Two Design Pros Always Notice This Kitchen Cabinet Lighting Mistake
Here’s how to get it right.
Published Mar 3, 2020 12:00 AM
Whether you’re delicately mincing garlic, measuring ingredients for a pizza dough, or just grabbing a glass of water in the middle of the night, kitchen cabinet lighting is just as important as choosing the just-right veining in a marble countertop. Think about it: We add lamps to our nightstands and desks to help lessen the strain on our eyes while reading or working late into the night, but when it comes to cooking, we seldom turn on more than the ceiling fixture in the room.
So how do you add this much-needed feature to your own space? According to James Veal and Christine Stucker, cofounders of Brooklyn design firm Stewart-Schafer, it all starts with proper planning. “A huge mistake we see a lot is lighting that’s just an afterthought and glued underneath the cabinet, sometimes with double-sided tape,” says Stucker. Here, the duo shares how to get it right and set the mood to sharpen your chef skills.
Where to Start
If you’re tackling a remodel, Veal stresses the importance of making lighting an early priority. “It should be a part of the overall plan, with specific hidden coves,” he says. “We prefer for it to be hidden and disappear. It should go completely unnoticed.” In a rental (or if you need a temporary fix), some quality LED strips are quicker to install—and less permanent—than a full gut job.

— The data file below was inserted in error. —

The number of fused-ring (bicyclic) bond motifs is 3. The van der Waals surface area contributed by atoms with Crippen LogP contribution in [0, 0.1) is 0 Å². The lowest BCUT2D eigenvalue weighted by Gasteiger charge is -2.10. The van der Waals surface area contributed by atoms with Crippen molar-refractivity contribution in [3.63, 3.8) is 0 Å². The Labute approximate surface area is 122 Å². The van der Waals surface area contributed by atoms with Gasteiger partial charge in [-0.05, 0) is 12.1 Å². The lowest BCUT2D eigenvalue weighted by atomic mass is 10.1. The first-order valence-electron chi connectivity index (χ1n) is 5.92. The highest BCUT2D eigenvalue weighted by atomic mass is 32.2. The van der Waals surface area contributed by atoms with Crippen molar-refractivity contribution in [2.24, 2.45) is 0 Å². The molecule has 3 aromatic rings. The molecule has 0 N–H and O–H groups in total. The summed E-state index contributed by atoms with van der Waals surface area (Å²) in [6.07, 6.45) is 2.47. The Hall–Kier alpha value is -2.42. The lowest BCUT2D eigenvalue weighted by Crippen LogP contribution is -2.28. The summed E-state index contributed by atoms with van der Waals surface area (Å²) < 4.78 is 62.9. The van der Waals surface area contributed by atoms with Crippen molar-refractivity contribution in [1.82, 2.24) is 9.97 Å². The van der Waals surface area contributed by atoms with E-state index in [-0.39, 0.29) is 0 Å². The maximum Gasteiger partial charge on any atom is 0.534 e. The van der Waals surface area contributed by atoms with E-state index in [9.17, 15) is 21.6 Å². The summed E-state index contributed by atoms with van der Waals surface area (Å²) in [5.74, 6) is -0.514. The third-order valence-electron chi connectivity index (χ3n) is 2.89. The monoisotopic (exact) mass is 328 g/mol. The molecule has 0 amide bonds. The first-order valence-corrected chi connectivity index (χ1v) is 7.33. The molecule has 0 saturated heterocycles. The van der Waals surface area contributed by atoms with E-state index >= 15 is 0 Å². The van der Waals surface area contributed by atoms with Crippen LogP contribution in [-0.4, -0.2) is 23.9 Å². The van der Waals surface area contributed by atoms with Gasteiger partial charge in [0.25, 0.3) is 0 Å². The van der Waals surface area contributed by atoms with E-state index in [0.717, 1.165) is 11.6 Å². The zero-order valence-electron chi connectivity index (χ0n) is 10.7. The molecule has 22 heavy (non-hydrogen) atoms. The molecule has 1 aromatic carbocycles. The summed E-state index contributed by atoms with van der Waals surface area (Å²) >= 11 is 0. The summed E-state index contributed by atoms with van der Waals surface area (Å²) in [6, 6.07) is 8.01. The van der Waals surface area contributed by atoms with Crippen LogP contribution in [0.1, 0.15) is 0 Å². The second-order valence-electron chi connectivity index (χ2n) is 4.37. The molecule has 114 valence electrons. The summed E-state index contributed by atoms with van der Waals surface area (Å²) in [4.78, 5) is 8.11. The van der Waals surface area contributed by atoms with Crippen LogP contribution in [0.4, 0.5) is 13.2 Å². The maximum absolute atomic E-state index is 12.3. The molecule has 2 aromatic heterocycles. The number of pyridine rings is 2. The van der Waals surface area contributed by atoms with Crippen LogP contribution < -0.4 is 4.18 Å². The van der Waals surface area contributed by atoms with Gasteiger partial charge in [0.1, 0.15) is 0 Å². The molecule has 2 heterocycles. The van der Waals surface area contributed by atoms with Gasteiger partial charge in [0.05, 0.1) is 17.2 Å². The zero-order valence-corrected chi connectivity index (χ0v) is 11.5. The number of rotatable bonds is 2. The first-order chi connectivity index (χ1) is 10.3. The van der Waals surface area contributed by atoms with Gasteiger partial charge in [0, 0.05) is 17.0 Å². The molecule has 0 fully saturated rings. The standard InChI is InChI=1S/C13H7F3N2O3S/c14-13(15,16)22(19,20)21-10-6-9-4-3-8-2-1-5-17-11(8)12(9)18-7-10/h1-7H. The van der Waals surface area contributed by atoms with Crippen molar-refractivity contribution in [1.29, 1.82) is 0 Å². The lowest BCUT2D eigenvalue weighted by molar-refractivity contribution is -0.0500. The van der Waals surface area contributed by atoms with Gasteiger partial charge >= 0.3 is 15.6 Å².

Fluorescent, Puck, or LED?
While fluorescents and pucks have been popular options in past decades, the duo doesn’t recommend either option for the kitchens of today, especially the latter, which can get hot and create uneven pools of light. “LED is the future,” says Stucker, who prefers it for its longevity and quality. (It’s also environmentally friendly!) The downside is that it is a relatively new technology, which can make compatibility an issue. “It’s important that you hire an experienced electrician to avoid issues like buzzing and flickering when dimming,” she adds.
How to Choose the Right Product
“Cheap LEDs can create individual spots, which is a big no-no,” says Veal. Instead, you’ll want the light to be diffused evenly, so pay attention to pooling while shopping around for your strips or ropes. To complement a more ambient overhead fixture, he recommends a cooler light with a higher brightness and Kelvin (the unit that measures the hue from cool to warm), which is similar to sunrays and can help you focus on the task at hand better without the room feeling too harsh. Now you can set the mood by dimming your ceiling lamp without having to worry about chopping in the dark.
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